Whether your child has recently gone through something traumatic or she just seems to just be sad or angry, as a parent you want to be able to help her work through those feelings. Sometimes the best approach is a roundabout one; it can help to have your child actively do something in order to cope with events in their lives. Use some simple activities to help your child express the way she feels.
If your child has been through a traumatic experience, playing out what happened can help him understand the way he feels. Use toys to re-enact the situation; fire engines, police cars, ambulances, and building blocks could help you set up the scene. Have your child use a doll, stuffed animal, or puppet to express how he felt during and after the event that occured. Encourage your child to create skits or shows about what happened, and revisit the occurance often; this will make it easier for your child to talk about.
Write a Story
Have your child write a short story. It could begin with a significant event, or could just be about the normal struggles of your child's life. This will help your child get her feelings out on paper, and may end in your child talking about her feelings. If possible, help your child come up with a happy ending; this will increase hope in your child and provide something for her to work toward.
If the event occurred to your family or to a group of people, consider having a discussion to talk about it. Begin with someone who is comfortable discussing what happened. Try to include each member of the group and allow each person time to talk about what happened; also provide time for people to respond to each other's feelings. Sharing your feelings will help your child understand that it is acceptable to talk about the way he feels.
Encourage your child to play games to help them master events in their lives. The child should invent a situation or disaster in whatever detail they are comfortable with, and then imagine the outcome of the event they have created. If needed, help your child come up with a positive outcome rather than a negative one.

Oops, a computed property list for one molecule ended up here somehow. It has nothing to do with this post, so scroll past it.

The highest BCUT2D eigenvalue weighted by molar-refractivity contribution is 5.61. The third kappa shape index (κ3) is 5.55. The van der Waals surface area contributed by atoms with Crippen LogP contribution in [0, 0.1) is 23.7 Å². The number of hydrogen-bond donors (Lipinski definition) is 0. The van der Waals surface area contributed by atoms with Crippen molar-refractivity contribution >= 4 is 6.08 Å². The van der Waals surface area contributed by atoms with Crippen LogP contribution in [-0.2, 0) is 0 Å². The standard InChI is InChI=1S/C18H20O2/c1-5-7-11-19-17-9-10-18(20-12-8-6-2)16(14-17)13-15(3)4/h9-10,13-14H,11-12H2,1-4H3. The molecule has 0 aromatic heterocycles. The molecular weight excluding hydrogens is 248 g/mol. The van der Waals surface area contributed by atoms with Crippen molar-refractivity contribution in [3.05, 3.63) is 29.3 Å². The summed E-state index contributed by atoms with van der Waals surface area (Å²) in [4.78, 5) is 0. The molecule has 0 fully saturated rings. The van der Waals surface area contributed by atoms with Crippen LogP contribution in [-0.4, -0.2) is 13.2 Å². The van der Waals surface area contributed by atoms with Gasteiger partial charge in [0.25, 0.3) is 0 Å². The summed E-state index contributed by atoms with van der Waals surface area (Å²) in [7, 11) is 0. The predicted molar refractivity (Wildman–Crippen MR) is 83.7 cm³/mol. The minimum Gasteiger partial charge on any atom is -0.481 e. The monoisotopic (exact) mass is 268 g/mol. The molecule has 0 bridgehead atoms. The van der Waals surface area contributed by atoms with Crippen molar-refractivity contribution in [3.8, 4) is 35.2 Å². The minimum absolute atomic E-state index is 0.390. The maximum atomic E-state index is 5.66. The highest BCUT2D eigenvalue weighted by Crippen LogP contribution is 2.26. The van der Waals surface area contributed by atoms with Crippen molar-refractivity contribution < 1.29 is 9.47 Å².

According to the American Academy of Pediatrics, drawing pictures of an event may help your child to express her feelings. Ask the child to draw whatever comes to mind, or you could give her a certain topic or question. When your child is finished, talk about what she drew and why. For younger children, consider using picture books to stimulate their imaginations and drawings.
Physical activity can be a helpful way to relieve stress in your child, and contact with other people can provide a sense of security during a tense time. Games such as Ring around the Rosie, Red Rover, Duck Duck Goose, and London Bridge can provide contact and excercise and help your child cope with the anxiety in her life.
Using your daily life, look for opportunities to talk about your child's feelings and teach coping skills. If your child is angry explain that you understand and use techniques, such as deep breathing or quiet time, to help him calm down. If you and your child observe someone else that is upset, take your child along and help that person become calm. This shows your child that he is not alone; everyone gets angry or sad sometimes.
More Things You Can Do
The National Institute of Mental Health and the American Academy of Pediatrics recommend that you, as a parent or caregiver, let the child know that you love them and that it's all right for them to feel upset. Also remind them that they are cared for and the event was not their fault. Let the child know that it is acceptable and normal to feel sad or cry about what happened.